As the Legal Director of the ACLU, Shapiro oversees a staff of about 90 full-time lawyers working on civil liberties cases across the country. Over the last two decades, he has acted as counsel or co-counsel on more than 200 ACLU briefs submitted to the U.S. Supreme Court.
Shapiro is on the policy committee of Human Rights Watch and served for many years on the board of Human Rights First. He started teaching constitutional law at Columbia Law School in 1995. For the past decade, he taught “Civil Liberties and the Response to Terrorism” alone. Shapiro reflected on the evolution of the class.
Steven R. Shapiro has spent his career challenging the government's counterterrorism policies.
“A great deal has changed over that time: the CIA black sites have been closed, the torture program has officially ended, the Supreme Court has ruled that Guantanamo detainees have a constitutional right to seek judicial review of their detention, the drone program has escalated, and we have learned a great deal more about the extent of government surveillance,” said Shapiro.
“Other things have not changed: Guantanamo remains open, the military commissions are still a shamble, there has been no meaningful accountability—judicial or political—for past abuses, and we are still struggling to understand whether we are at war, where, and with whom.
“The course has inescapably evolved over the past decade as the law and the facts on the ground have evolved. At its core, however, the course still seeks to explore certain key tensions in any democratic society—between the individual and the state, between civil liberties and national security, and between the courts and the political branches,” Shapiro said.
Co-teaching the class with Waxman has been “both fun and interesting,” said Shapiro. “We bring different political perspectives; we also bring different life experiences. In class, we have focused more on the latter than the former. Matt often talks about his time in the executive branch and asks students to imagine themselves in a similar position. I more often ask the class to think about the challenges and strategies of litigating in this area. The combination has worked well, and the class has been enriched as a result.”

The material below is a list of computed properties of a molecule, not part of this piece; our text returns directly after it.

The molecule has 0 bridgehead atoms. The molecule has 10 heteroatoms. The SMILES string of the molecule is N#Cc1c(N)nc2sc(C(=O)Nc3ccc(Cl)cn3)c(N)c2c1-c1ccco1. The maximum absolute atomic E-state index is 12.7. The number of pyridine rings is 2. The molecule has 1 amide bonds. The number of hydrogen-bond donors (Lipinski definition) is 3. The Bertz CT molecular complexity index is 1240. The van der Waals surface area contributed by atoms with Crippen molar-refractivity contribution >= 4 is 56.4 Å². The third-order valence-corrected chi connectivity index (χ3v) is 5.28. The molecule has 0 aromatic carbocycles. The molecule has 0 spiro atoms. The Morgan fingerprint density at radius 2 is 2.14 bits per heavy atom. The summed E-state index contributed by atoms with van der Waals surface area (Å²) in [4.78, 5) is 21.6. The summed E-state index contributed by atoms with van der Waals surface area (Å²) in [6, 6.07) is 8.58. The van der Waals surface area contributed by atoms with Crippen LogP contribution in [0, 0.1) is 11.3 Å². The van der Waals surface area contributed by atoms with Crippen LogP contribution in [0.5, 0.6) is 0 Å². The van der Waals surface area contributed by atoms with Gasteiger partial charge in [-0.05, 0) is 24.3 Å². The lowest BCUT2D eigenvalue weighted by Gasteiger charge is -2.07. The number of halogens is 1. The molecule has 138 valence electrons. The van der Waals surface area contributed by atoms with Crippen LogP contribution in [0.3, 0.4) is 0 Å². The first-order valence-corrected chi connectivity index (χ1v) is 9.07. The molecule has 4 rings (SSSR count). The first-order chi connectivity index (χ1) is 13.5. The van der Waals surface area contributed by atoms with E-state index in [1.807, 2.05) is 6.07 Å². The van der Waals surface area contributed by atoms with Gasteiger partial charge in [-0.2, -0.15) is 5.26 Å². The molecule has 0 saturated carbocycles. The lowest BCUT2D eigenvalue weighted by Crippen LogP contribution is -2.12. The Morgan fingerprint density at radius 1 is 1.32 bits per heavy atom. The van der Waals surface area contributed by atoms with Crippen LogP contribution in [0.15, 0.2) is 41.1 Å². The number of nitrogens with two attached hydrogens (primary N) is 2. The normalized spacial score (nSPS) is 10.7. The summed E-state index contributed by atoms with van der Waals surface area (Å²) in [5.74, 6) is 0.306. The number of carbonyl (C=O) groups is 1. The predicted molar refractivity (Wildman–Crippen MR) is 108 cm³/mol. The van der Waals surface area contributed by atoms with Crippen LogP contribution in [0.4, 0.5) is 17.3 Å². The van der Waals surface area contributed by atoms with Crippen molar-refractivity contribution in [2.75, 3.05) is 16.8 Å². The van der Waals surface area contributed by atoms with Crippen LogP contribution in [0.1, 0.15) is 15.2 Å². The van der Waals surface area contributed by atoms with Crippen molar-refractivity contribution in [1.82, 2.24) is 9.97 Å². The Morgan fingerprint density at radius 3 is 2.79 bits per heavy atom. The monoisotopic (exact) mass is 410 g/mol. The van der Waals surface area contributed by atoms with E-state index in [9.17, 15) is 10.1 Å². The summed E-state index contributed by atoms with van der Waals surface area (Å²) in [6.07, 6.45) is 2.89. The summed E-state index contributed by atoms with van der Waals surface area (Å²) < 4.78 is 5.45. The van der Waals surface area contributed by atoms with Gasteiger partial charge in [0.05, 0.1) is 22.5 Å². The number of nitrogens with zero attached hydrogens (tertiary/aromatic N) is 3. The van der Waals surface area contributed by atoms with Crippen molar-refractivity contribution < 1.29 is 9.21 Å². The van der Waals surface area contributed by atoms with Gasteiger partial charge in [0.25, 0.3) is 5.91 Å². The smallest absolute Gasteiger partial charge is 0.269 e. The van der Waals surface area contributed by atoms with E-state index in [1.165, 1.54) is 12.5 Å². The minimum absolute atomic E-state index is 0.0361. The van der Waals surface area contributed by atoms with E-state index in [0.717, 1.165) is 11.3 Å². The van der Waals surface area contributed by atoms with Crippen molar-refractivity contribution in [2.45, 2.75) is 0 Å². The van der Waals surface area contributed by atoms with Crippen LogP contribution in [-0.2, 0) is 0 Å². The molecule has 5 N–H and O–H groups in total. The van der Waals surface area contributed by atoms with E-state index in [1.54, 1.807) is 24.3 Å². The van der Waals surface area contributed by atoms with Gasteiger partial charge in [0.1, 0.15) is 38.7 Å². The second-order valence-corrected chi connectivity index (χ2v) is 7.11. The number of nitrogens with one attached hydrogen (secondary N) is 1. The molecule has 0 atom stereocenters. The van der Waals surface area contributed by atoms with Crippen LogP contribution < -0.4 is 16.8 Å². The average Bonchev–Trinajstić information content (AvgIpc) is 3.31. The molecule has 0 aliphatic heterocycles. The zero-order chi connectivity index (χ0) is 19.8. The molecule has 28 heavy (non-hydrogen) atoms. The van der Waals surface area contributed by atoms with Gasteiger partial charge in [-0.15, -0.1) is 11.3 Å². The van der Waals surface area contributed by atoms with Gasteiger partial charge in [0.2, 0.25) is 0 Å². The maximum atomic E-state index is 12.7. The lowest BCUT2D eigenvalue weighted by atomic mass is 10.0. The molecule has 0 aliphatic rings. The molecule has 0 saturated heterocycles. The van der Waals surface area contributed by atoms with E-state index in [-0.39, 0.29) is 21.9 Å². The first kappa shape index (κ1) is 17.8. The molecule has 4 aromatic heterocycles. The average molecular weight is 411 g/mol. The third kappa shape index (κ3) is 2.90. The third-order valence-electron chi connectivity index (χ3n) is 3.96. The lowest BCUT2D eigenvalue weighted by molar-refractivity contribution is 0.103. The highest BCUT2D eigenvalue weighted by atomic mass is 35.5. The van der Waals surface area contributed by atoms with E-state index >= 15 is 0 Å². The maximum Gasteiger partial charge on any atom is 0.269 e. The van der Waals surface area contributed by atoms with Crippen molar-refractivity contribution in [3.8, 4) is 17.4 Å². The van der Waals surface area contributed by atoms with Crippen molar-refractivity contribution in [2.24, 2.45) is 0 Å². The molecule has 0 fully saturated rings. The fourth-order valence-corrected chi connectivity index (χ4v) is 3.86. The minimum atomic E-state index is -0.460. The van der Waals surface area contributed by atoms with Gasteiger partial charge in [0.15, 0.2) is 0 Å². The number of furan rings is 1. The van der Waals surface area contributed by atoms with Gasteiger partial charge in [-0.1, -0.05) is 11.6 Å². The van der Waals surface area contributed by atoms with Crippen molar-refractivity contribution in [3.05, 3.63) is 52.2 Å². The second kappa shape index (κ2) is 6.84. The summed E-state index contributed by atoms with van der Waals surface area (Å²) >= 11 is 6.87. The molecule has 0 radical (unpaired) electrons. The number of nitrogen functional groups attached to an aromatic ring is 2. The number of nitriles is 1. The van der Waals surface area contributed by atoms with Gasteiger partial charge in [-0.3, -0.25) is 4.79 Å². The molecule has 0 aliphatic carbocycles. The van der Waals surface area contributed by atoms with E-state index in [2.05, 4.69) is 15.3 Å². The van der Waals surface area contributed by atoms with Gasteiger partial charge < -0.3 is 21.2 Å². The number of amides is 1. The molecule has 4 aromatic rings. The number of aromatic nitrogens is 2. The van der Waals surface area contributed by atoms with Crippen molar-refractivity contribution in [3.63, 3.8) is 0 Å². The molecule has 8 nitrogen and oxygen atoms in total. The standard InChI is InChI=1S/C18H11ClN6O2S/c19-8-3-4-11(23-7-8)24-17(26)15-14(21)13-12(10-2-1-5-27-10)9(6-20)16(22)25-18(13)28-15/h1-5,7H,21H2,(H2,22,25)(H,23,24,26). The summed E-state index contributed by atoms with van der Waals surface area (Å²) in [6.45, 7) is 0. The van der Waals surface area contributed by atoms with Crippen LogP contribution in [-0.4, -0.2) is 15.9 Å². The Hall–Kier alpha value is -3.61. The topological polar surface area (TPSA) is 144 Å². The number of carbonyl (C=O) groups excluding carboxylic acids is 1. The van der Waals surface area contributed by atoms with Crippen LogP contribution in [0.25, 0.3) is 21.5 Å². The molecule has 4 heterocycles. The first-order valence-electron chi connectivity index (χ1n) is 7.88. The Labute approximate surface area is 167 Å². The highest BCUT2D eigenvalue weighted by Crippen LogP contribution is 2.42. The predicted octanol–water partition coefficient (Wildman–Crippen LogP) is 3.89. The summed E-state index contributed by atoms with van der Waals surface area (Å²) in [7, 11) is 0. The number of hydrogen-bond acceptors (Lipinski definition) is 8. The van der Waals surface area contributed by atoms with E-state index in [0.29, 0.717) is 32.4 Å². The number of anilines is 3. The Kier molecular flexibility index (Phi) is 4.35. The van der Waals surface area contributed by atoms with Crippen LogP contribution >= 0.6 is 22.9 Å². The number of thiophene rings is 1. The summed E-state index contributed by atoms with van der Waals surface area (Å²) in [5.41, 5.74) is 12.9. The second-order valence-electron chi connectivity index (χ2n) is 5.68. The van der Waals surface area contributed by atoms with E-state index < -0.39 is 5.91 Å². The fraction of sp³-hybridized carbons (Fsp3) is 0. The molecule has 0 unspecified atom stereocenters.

They often call on each other to illustrate the constraints and pressures faced by policy-makers and litigators, Waxman said. “Steve might turn to me and ask, ‘Matt, how would a decision like this be made in the White House or inside CIA headquarters?’ and I'll turn to him and say, ‘Tell us about the difficulties of challenging this policy in court when much of the underlying information remains classified.’”
Michael Bahar reflects on the ideas he was introduced to when he was a student in Waxman's class.
Hearing diverse experiences in the subject area can make students more aware of problems and potential solutions. Waxman has pursued this approach in some of his previous classes. Two years ago, for example, he taught a national security law course with former U.S. Senator Joe Lieberman. He frequently brings in guests for class discussions. So far this semester, the seminar on “Civil Liberties and the Response to Terrorism” has brought in Bahar and ACLU attorney Alex Abdo, who related details from the recent Apple iPhone case and the ACLU’s successful fight to stop the federal government's controversial bulk collection of phone records.
“We have studied how some of these issues and the decision-making process have evolved since the September 11 attacks,” Waxman said, “but we are also looking historically at how the American constitutional system has wrestled with versions of these dilemmas going all the way back to the founding era.”